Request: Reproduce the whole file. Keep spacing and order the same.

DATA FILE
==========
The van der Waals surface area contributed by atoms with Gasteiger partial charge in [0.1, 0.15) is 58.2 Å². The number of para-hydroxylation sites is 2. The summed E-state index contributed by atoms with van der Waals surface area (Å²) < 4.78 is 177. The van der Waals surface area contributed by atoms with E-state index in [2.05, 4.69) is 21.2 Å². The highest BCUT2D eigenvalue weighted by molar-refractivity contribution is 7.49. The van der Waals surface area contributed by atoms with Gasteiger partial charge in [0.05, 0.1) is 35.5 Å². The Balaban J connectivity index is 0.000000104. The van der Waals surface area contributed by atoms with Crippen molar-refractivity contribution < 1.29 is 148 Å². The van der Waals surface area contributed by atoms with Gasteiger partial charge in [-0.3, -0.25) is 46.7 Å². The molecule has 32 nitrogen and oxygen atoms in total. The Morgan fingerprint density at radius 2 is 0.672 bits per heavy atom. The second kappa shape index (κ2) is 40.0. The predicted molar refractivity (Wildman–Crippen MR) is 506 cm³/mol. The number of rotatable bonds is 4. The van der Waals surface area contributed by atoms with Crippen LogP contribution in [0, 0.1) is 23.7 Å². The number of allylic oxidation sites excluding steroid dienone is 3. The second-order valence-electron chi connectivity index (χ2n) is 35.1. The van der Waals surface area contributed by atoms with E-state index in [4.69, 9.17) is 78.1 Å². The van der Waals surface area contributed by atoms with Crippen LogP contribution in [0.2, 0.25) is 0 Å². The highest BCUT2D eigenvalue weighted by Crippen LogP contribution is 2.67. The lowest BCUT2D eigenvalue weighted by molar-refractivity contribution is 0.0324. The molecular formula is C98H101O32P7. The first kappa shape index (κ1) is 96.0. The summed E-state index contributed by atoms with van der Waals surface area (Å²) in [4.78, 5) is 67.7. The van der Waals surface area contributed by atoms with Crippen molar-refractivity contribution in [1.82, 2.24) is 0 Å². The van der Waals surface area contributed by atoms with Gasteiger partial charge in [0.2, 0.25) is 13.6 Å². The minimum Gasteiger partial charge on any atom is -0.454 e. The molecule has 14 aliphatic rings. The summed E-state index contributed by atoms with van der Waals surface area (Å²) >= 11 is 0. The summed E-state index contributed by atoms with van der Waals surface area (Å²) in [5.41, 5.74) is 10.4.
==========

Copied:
The van der Waals surface area contributed by atoms with Gasteiger partial charge in [0.1, 0.15) is 58.2 Å². The number of para-hydroxylation sites is 2. The summed E-state index contributed by atoms with van der Waals surface area (Å²) < 4.78 is 177. The van der Waals surface area contributed by atoms with E-state index in [2.05, 4.69) is 21.2 Å². The highest BCUT2D eigenvalue weighted by molar-refractivity contribution is 7.49. The van der Waals surface area contributed by atoms with Gasteiger partial charge in [0.05, 0.1) is 35.5 Å². The Balaban J connectivity index is 0.000000104. The van der Waals surface area contributed by atoms with Crippen molar-refractivity contribution < 1.29 is 148 Å². The van der Waals surface area contributed by atoms with Gasteiger partial charge in [-0.3, -0.25) is 46.7 Å². The molecule has 32 nitrogen and oxygen atoms in total. The Morgan fingerprint density at radius 2 is 0.672 bits per heavy atom. The second kappa shape index (κ2) is 40.0. The predicted molar refractivity (Wildman–Crippen MR) is 506 cm³/mol. The number of rotatable bonds is 4. The van der Waals surface area contributed by atoms with Crippen LogP contribution in [0, 0.1) is 23.7 Å². The number of allylic oxidation sites excluding steroid dienone is 3. The second-order valence-electron chi connectivity index (χ2n) is 35.1. The van der Waals surface area contributed by atoms with E-state index in [4.69, 9.17) is 78.1 Å². The van der Waals surface area contributed by atoms with Crippen LogP contribution in [0.2, 0.25) is 0 Å². The highest BCUT2D eigenvalue weighted by Crippen LogP contribution is 2.67. The lowest BCUT2D eigenvalue weighted by molar-refractivity contribution is 0.0324. The molecular formula is C98H101O32P7. The first kappa shape index (κ1) is 96.0. The summed E-state index contributed by atoms with van der Waals surface area (Å²) in [4.78, 5) is 67.7. The van der Waals surface area contributed by atoms with Crippen molar-refractivity contribution in [1.82, 2.24) is 0 Å². The van der Waals surface area contributed by atoms with Gasteiger partial charge in [0.2, 0.25) is 13.6 Å². The minimum Gasteiger partial charge on any atom is -0.454 e. The molecule has 14 aliphatic rings. The summed E-state index contributed by atoms with van der Waals surface area (Å²) >= 11 is 0. The summed E-state index contributed by atoms with van der Waals surface area (Å²) in [5.41, 5.74) is 10.4.